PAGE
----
Several years ago, many people were skeptical about therapy done online. By the end of this year, however, online therapy has become more common and accepted by both treatment professionals and their clients. COVID-19 has been a game-changer, making remote therapy appointments more relevant and needed than ever before. Telehealth is defined by the World Health Organization as “delivery of health care services, where patients and providers are separated by distance.” Many people use the telephone, but an increasingly popular way to conduct therapy appointments is to use an online meeting program, such as Zoom or Skype. The client and practitioner can see each other and speak in real-time. This simulates the feel and impact of an in-person appointment without the health risk of either person being in direct contact with each other.
Just a year ago, many insurance companies balked at the idea of telehealth. Since then, however, the pandemic has forced many of them to reassess their policies. Patients who were previously denied coverage for telehealth therapy now receive compensation in line with insurance policies for in-person appointments. While it remains to be seen if this new strategy continues after the pandemic, many believe it is here to stay. Just as corporations have learned that their employees are equally productive when they work from home, it is estimated that many insurance companies will embrace telehealth permanently.
Benefits of Telehealth
There are several benefits to establishing telehealth appointments either as a new choice or the only option for treating patients. Offering such appointments opens you up to having hours outside the typical ones provided. Evening and weekend appointments are more convenient for both the therapist and their clients when no one has to leave their home. If the therapist is out-of-town, they can still conduct appointments from whatever location they are in, such as a hotel or rental housing. It is often much more convenient and accessible for patients who live in rural or remote areas. These benefits open up a therapist to increasing their patient load, thus allowing them to help more people. Additionally, they can give potential clients more options to get the help they need.
How To Make The Transition
If you are a treatment professional who is unsure of how to add telehealth to your list of services offered, there are some essential tips to help you make the transition. First, establish an office area that is free of noise, visitors, and other distractions. Make sure you have adequate lighting that is focused on you but isn’t too bright. Continue to dress professionally, but be aware that some clients may dress more casually. If you are not familiar with using on-camera meeting software and apps, ask a friend or family member to test it out with you, so you are comfortable with the new system.
Helping a Client Be Ready
Let your client know they will have the same quiet and private setting they are used to. Inform your clients ahead of time. Tell them which online program you will be using, any costs associated with it (the common ones are typically free), and give them time to download it and try using it. Tell them you both should dress as you would for an in-person appointment. Depending on your state’s requirements, you may need to use consent documentation and get verbal or written consent from your client for telehealth. It’s also essential to establish how payment for services will be made.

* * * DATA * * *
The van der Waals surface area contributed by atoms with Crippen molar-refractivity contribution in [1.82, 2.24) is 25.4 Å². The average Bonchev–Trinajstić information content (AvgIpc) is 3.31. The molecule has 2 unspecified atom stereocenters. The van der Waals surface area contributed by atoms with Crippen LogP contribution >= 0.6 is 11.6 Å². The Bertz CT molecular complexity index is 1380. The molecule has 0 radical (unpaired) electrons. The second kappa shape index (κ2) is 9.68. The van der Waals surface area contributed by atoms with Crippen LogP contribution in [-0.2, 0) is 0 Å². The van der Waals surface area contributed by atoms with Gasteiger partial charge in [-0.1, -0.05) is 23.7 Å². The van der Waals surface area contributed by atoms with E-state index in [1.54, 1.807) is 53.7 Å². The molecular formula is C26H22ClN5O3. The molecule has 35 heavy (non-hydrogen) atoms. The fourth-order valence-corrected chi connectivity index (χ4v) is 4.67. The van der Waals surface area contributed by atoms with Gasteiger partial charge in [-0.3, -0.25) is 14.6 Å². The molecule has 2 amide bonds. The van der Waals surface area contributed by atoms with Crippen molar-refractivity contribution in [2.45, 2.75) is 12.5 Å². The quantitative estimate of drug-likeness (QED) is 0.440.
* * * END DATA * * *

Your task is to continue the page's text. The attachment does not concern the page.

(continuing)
Many people are nervous about being on camera on their computers. The anxiety about Zoom meetings may be increased for those new to having therapy online. Reassure your clients at the beginning of the first session that it’s okay to be nervous. If a family member or pet makes an unexpected appearance, let them know it doesn’t anger you. It’s a universal experience, and it’s nothing to stress out about.
Additional Bonuses of Telehealth
There are additional benefits to telehealth besides the ones gained by the clients who use it for their therapy appointments. Social distancing is helpful but does not guarantee to stop the spread of COVID-19. Telehealth keeps the treatment professional and their client physically apart, meaning there is zero chance of one person transferring the virus to another. It also dramatically reduces the amount of personal protective equipment (PPE) needed, which is paramount when so many hospitals and other medical treatment facilities require a significant number of PPE during the pandemic.
COVID-19 has resulted in millions of people beginning to use telehealth options to conduct their therapy appointments. Talking to your clients via online programs is a fast-growing addition to a therapist’s business. Paying attention to how to prepare yourself and your clients for the transition is essential. Sustain Recovery is an adolescent treatment program that offers young people suffering from co-occurring mental illness diagnoses, as well as abuse of alcohol or drugs, a proven way to help them manage their lives and enter recovery. We offer long-term residential programs that include schooling, outpatient, intensive outpatient, partial hospitalization, and inpatient programs. Located in sunny Southern California, we have a program that can help your family. Call us today to find out how we can help adolescents in need of learning to manage their issues and become responsible young adults on the path to success. (949) 407-9052.